Canon EOS 5DS R Digital SLR Body Only

Canon EOS 5DS R Digital SLR Body Only
Canon EOS 5DS R Digital SLR Body Only

Canon EOS 5DS R Digital SLR Body Only Price History

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Current Price $1,669.95 November 11, 2023
Highest Price $1,669.95 November 11, 2023
Lowest Price $1,669.95 November 11, 2023
Since November 11, 2023

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$1,669.95 November 11, 2023

Canon EOS 5DS R Digital SLR Body Only Description

Featuring 50.6 Megapixel Full-Frame CMOS Sensor

The Canon EOS 5DS R Digital SLR (Body Only) is an impressive, top of the line DSLR, perfect for taking stunning photographs and videos. Featuring a pop-up flash, 50.6 megapixels, and a full-frame CMOS sensor, it provides extreme detail in your photos, allowing for the capture of incredibly rich and vibrant photos. This camera supports shooting bursts of up to 5 frames per second, allowing you to capture the most action-packed moments with ease. Additionally, the 5DS R offers superior accuracy of shutter speed, exposure, and focus, so that no matter what kind of photo you’re taking, you can be sure it will come out looking perfect.

Invaluable Advanced Feature Set for Professional Photographers

The Canon EOS 5DS R packs advanced features into its pro-level camera body. It contains a dual signal processor, an advanced 61 point autofocus system, and a 150,000 pixel RGB IR metering sensor that detects subtle changes in color. It also includes of enhanced noise reduction and ISO performance that range up to 12800. On top of this, the 5DS R features an anti-flicker setting and a silent shutter mode for brilliantly quiet photography.

Supercharged Video Capabilities

The EOS 5DS R also offers powerful video capabilities designed to meet the needs of a wide range of film makers. Record in crisp, beautifully rendered Full HD at up to 30p, and switch on the Movie Servo AF to maintain sharp focus on objects as they move. It also includes a variety of special video recording features, such as time-lapse recording, HDR Movie mode, and a highlight tone priority that brings out the finest details from your footage.

Ease of Use for Beginners and Professionals Alike

The 5DS R was designed to make every photographer comfortable while shooting. This professional-level camera includes ergonomic features like a one-click Live-View Function, real-time noise reduction, a Creative Auto mode, and an Intelligent Viewfinder Mode. There’s even an intuitive touchscreen display to make adjusting settings a breeze. With the EOS 5DS R DSLR, you can always look forward to a smooth, effortless shooting experience.

Key Features

• 50.6-megapixel CMOS full-frame sensor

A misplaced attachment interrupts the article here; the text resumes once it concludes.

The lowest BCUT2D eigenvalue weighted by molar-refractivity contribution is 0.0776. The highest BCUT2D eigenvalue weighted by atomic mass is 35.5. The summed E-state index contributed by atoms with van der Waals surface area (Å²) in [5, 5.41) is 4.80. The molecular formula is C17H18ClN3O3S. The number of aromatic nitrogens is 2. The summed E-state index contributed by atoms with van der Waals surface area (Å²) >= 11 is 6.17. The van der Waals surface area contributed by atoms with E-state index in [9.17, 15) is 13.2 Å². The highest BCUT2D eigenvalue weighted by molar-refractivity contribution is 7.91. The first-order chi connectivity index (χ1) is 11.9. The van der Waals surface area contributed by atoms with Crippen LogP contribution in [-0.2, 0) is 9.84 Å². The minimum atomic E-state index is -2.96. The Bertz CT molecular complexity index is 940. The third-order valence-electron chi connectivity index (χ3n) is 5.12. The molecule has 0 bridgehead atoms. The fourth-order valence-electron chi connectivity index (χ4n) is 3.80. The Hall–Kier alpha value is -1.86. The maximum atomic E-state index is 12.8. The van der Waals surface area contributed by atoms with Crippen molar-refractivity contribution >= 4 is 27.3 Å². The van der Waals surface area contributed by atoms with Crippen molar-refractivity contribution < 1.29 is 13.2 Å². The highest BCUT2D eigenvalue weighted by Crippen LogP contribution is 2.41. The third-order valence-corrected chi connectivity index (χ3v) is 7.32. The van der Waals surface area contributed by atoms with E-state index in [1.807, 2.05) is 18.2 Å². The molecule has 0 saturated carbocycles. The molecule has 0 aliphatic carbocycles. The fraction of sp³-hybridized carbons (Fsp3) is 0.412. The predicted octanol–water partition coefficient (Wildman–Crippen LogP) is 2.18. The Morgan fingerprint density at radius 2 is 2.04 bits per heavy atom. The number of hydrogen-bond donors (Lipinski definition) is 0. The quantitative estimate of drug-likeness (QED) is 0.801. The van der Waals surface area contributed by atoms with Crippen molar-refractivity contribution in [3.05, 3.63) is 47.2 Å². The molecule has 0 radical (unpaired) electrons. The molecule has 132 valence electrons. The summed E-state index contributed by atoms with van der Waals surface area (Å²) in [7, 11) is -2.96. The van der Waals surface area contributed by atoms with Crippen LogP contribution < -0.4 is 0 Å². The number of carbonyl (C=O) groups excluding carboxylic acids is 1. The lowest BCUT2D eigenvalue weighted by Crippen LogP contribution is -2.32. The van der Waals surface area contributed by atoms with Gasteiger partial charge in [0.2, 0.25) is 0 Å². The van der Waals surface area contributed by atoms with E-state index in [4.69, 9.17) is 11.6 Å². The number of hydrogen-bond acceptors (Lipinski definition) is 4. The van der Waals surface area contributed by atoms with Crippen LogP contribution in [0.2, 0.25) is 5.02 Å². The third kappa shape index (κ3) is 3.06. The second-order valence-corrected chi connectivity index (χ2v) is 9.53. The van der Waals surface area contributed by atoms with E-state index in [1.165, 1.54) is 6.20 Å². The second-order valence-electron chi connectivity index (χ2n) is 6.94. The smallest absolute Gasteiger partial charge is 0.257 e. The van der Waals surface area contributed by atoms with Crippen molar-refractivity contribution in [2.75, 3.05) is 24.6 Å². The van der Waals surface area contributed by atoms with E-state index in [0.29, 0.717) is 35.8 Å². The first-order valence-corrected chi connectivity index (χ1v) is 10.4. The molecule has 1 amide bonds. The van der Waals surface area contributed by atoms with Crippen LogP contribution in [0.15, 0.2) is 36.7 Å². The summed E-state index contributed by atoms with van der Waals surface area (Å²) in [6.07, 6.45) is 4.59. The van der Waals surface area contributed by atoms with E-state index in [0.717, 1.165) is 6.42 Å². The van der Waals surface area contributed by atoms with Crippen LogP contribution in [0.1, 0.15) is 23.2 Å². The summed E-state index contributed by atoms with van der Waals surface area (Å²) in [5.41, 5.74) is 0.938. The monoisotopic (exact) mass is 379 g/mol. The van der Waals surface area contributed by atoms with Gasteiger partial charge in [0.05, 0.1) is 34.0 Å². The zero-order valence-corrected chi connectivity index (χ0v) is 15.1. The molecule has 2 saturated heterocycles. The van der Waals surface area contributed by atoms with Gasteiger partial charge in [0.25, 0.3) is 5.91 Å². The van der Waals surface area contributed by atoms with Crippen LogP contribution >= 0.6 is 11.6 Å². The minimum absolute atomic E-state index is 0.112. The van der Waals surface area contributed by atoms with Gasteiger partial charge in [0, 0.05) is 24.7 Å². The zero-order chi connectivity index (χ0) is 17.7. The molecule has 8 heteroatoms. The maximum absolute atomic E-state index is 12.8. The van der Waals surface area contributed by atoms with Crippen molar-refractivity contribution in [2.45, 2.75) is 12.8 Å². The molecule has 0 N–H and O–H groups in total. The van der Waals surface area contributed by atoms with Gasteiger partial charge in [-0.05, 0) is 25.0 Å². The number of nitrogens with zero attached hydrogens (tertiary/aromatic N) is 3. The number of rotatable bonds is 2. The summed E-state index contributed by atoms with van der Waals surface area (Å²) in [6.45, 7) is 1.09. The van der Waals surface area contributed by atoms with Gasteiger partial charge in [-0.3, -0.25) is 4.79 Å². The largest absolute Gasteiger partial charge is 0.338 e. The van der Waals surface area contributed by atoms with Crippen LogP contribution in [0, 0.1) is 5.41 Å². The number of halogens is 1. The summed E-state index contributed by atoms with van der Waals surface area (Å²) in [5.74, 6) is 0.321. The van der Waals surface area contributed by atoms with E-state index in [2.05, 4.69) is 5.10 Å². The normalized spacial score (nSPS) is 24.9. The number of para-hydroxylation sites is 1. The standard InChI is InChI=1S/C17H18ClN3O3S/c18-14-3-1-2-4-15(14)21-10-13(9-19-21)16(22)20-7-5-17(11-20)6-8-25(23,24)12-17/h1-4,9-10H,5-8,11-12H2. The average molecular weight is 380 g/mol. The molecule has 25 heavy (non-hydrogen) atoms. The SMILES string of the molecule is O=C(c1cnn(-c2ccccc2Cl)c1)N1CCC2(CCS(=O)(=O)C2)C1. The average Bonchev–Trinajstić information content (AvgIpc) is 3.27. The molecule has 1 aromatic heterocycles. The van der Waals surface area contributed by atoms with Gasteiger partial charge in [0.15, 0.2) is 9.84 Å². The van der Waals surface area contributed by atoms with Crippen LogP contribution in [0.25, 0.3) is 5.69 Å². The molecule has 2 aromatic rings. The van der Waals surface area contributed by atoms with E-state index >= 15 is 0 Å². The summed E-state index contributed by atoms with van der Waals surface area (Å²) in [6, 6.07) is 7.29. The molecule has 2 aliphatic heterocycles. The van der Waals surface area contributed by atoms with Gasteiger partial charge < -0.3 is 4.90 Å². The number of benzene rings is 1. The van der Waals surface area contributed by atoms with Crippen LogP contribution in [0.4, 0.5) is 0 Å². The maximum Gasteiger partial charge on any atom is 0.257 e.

• Dual-signal processor
• 61-point Autofocus System
• 150,000 Pixel RGB IR Metering Sensor
• Movie Servo AF
• Full HD video recording
• Up to 12800 ISO performance
• Anti-flicker setting
• Silent shutter mode
• One-click Live-View Function
• Intuitive touchscreen display

Canon EOS 5DS R Digital SLR Body Only Videos

Canon EOS 5DS R Digital SLR Body Only Reviews (7)

7 reviews

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  1. PureClassA

    Well after months of waiting on pre-order, it finally arrived. Here’s the high points thus far:

    1) The build and feel is 99% identical to a 5D3, which is fantastic ergonomically, and experienced Canon shooters will feel right at home with this one. It’s solid, study. weather sealed, and the mode dial got a nice little upgrade with raised icons and what seems like a bit more solid grip. The new LPE6N battery provides longer life but I’m using my old LPE6 (standard) in it just fine right now. Dual Digic 6 chip do suck up a lot of juice.

    2) The lag time between the shutter and the jpg preview popping up on the rear LCD is a little longer than the 5D3, but that’s to be expected as we’re talking 70MB RAW files here. Yes, 70MB.

    3) Speaking of the shutter, the sexiest thing about this camera (besides the red “R”) is the new shutter and it’s new sound. It’s like a sniper rifle with a silencer. It’s very stealth and sleek with it’s new all motor driven mechanism (as opposed to the old standard motor lift and spring return). By the way, the RGB+IR metering system they brought down from the 1DX for this? Awesome. Love it. I feel like the metering has been more accurate than my 5D3, and I’ve even used the 1DX many times myself.

    4) I’ve been handheld shooting with a Canon 135 f2 L. First of all, what a lethal combo with this new 5DSR. Wow. Resolution is off the charts good. I found handheld shooting certainly requires a bit more care than the 5D3 to get the most out of the sensor, but we all knew that going in. This is a studio/tripod loving camera. HOWEVER, you can get really good results going about 4-5 times focal length with your shutter speed. (50mm lens x 5 = 1/250th second). Of course, having IS on your lens really helps. By the way, add “Mirror LockUp” to your custom menu (the green tabs). This way you can go in quickly and alter your shutter release lag time if need be, which is precisely why they built the new shutter. That way, you press the button, and the mirror flips up and the camera waits anywhere from 1/8 to 1 second before dropping the curtains on the sensor. You can set it in that range or just turn it off, or engage traditional old manual mirror lock up with the first button press lifting the mirror and the second button press dropping the curtains.